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Rudyard Kipling

Joseph Rudyard Kipling (1865–1936) was an English journalist, short-story writer, poet, and novelist. He was born in India, and his work often portrays life in India or other Asian countries.

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Painting: Portrait of Rudyard Kipling. We see a man in his late twenties. He has brown hair, bushy eyebrows and a large moustache. He wears gold-rimmed spectacles. He wears a white shirt.

Portrait of Rudyard Kipling by John Collier, 1891.

Kipling was born in India to English parents who represented the British ruling class. They wanted their child to grow up to be English, so at the age of six, he was sent to foster parents in Southsea in England together with his three-year-old sister. His foster mother was abusive, and at the age of eleven, Kipling suffered a mental breakdown. A friend of the family alerted his mother, and she sent him instead to boarding school in Devon. Kipling was much happier at school, and he discovered that he had a talent for writing. The abuse he suffered as a child inspired the short story 'Baa Baa Black Sheep'. He also touches on the subject in the novel The Light That Failed and in the first chapter of his autobiography, Something of Myself.

When he finished school, Kipling returned to India and started working at a British newspaper in Lahore. He suffered from insomnia and used to be out and about at night, visiting brothels and opium dens. Having grown up in India and displaying a deep love of the country, Kipling was welcomed by the locals and included in events and areas from which most of the British colonisers were excluded.

In 1886, he published his first collection of verse, Departmental Ditties. That same year he also began to contribute short stories to the newspaper he worked for.

Kipling quickly earned a name for himself. His portrayal of life in the far reaches of the British Empire were loved and widely read. He wanted to focus on his career and decided to move to England, as that would offer more opportunities.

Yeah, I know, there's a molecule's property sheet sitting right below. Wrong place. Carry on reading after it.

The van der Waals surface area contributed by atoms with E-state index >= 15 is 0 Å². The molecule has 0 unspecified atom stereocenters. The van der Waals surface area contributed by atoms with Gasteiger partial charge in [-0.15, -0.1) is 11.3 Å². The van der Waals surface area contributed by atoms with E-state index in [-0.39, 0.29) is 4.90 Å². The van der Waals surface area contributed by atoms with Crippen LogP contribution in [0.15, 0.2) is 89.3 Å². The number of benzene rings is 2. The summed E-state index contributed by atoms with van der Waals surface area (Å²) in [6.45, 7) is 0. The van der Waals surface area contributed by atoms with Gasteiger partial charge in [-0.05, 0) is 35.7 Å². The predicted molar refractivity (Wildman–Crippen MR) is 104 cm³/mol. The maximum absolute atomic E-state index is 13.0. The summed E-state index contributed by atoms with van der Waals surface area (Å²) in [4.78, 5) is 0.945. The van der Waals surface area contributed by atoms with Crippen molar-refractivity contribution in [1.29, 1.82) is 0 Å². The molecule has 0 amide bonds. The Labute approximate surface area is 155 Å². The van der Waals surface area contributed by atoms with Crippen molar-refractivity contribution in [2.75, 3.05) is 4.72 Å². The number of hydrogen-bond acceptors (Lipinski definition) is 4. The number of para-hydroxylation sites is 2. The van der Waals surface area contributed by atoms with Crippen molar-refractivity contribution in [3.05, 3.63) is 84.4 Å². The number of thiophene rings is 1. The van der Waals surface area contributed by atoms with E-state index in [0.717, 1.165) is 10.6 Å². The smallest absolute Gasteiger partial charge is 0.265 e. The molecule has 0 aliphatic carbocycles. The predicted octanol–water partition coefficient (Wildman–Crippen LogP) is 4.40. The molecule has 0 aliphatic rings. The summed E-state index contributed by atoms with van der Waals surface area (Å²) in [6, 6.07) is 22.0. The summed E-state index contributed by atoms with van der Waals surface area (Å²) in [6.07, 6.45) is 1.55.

Kipling's publisher, a man named Wolcott Balestier, was very important to him. They were close friends, perhaps also lovers, and they even wrote together – something Kipling did with no one else. In 1892, a week after Wolcott Balestier died, Kipling married his sister, Caroline Starr Balestier. While on their honeymoon to Canada, the bank that held all their funds went bankrupt and they were left penniless. The pair sought help from Caroline's relatives in Vermont. Later, the couple decided to settle there. It was while living in Vermont that Kipling wrote his most famous works, among them The Jungle Book.

Kipling was highly acclaimed in his lifetime, and in 1907, he won the Nobel Prize in Literature. The committee stated that the prize was given "in consideration of the power of observation, originality of imagination, virility of ideas and remarkable talent for narration which characterize the creations of this world-famous author".

Kipling's work has often been criticised for its colonial sympathies, and his poem 'The White Man's Burden' has, in the post-colonial age, been regarded as the ultimate imperialist creed. However, his views were more complicated than he has been given credit for, and in some of his work, he also raises questions about the worldview at the time and the assumption of the white man’s God-given superiority to other races and peoples. In Kiplings work, the sympathy is usually with colonised rather than the colonisers. On the other hand, Kipling usually portrays the native inhabitants of the colonies as child-like. We recognise much of this in his short story 'Lispeth' which you will find in 'Related content' below.


Sources

Biography, 'Rudyard Kipling'. Link to the webpage biography.com: biography of Rudyard Kipling.

McGrath, C., 2019 'Rudyard Kipling in America', The New Yorker. Link to The New Yorker's webpage: article about Kipling's life in America.

The Nobel Prize, 'Rudyard Kipling''. Link to the webpage The Nobel Prize: information about Rudyard Kipling.


Sist oppdatert 28.02.2022
Skrevet av Tone Hesjedal

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